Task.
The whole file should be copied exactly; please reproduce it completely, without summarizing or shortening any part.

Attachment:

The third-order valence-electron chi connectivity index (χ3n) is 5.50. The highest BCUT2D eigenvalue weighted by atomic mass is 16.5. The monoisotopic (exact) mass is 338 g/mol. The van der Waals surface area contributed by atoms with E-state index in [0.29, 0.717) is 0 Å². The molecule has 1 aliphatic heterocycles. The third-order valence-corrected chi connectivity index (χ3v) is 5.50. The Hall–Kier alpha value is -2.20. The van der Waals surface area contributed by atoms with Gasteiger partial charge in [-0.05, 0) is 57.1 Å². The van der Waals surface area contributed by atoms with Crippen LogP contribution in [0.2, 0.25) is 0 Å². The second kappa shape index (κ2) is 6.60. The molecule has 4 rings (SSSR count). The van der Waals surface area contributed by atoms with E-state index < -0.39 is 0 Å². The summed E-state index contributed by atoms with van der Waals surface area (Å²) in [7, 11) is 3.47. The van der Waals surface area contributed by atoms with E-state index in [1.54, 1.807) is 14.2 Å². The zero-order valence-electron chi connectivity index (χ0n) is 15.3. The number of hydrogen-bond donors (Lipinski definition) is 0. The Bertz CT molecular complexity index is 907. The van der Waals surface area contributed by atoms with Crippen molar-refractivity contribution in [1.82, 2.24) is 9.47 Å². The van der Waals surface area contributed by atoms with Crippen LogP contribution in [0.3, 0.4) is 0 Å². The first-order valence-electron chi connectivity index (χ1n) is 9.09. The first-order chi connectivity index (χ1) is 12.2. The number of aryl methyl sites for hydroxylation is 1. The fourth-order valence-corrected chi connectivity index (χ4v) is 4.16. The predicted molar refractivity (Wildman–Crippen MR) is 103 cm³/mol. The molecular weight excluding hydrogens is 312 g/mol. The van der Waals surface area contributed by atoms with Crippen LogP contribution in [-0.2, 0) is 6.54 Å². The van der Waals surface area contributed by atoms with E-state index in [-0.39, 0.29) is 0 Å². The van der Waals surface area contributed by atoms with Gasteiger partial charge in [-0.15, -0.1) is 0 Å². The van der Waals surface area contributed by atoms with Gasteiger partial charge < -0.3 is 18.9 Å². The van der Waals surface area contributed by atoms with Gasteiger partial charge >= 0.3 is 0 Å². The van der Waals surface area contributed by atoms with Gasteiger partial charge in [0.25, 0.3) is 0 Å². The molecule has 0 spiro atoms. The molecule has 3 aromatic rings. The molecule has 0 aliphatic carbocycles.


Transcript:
The third-order valence-electron chi connectivity index (χ3n) is 5.50. The highest BCUT2D eigenvalue weighted by atomic mass is 16.5. The monoisotopic (exact) mass is 338 g/mol. The van der Waals surface area contributed by atoms with E-state index in [0.29, 0.717) is 0 Å². The molecule has 1 aliphatic heterocycles. The third-order valence-corrected chi connectivity index (χ3v) is 5.50. The Hall–Kier alpha value is -2.20. The van der Waals surface area contributed by atoms with Gasteiger partial charge in [-0.05, 0) is 57.1 Å². The van der Waals surface area contributed by atoms with Crippen LogP contribution in [0.2, 0.25) is 0 Å². The second kappa shape index (κ2) is 6.60. The molecule has 4 rings (SSSR count). The van der Waals surface area contributed by atoms with E-state index < -0.39 is 0 Å². The summed E-state index contributed by atoms with van der Waals surface area (Å²) in [7, 11) is 3.47. The van der Waals surface area contributed by atoms with E-state index in [1.54, 1.807) is 14.2 Å². The zero-order valence-electron chi connectivity index (χ0n) is 15.3. The number of hydrogen-bond donors (Lipinski definition) is 0. The Bertz CT molecular complexity index is 907. The van der Waals surface area contributed by atoms with Crippen molar-refractivity contribution in [1.82, 2.24) is 9.47 Å². The van der Waals surface area contributed by atoms with Crippen LogP contribution in [0.3, 0.4) is 0 Å². The first-order valence-electron chi connectivity index (χ1n) is 9.09. The first-order chi connectivity index (χ1) is 12.2. The number of aryl methyl sites for hydroxylation is 1. The fourth-order valence-corrected chi connectivity index (χ4v) is 4.16. The predicted molar refractivity (Wildman–Crippen MR) is 103 cm³/mol. The molecular weight excluding hydrogens is 312 g/mol. The van der Waals surface area contributed by atoms with Crippen LogP contribution in [-0.2, 0) is 6.54 Å². The van der Waals surface area contributed by atoms with E-state index in [-0.39, 0.29) is 0 Å². The van der Waals surface area contributed by atoms with Gasteiger partial charge in [-0.15, -0.1) is 0 Å². The van der Waals surface area contributed by atoms with Gasteiger partial charge < -0.3 is 18.9 Å². The van der Waals surface area contributed by atoms with Gasteiger partial charge >= 0.3 is 0 Å². The van der Waals surface area contributed by atoms with Gasteiger partial charge in [0.25, 0.3) is 0 Å². The molecule has 0 spiro atoms. The molecule has 3 aromatic rings. The molecule has 0 aliphatic carbocycles.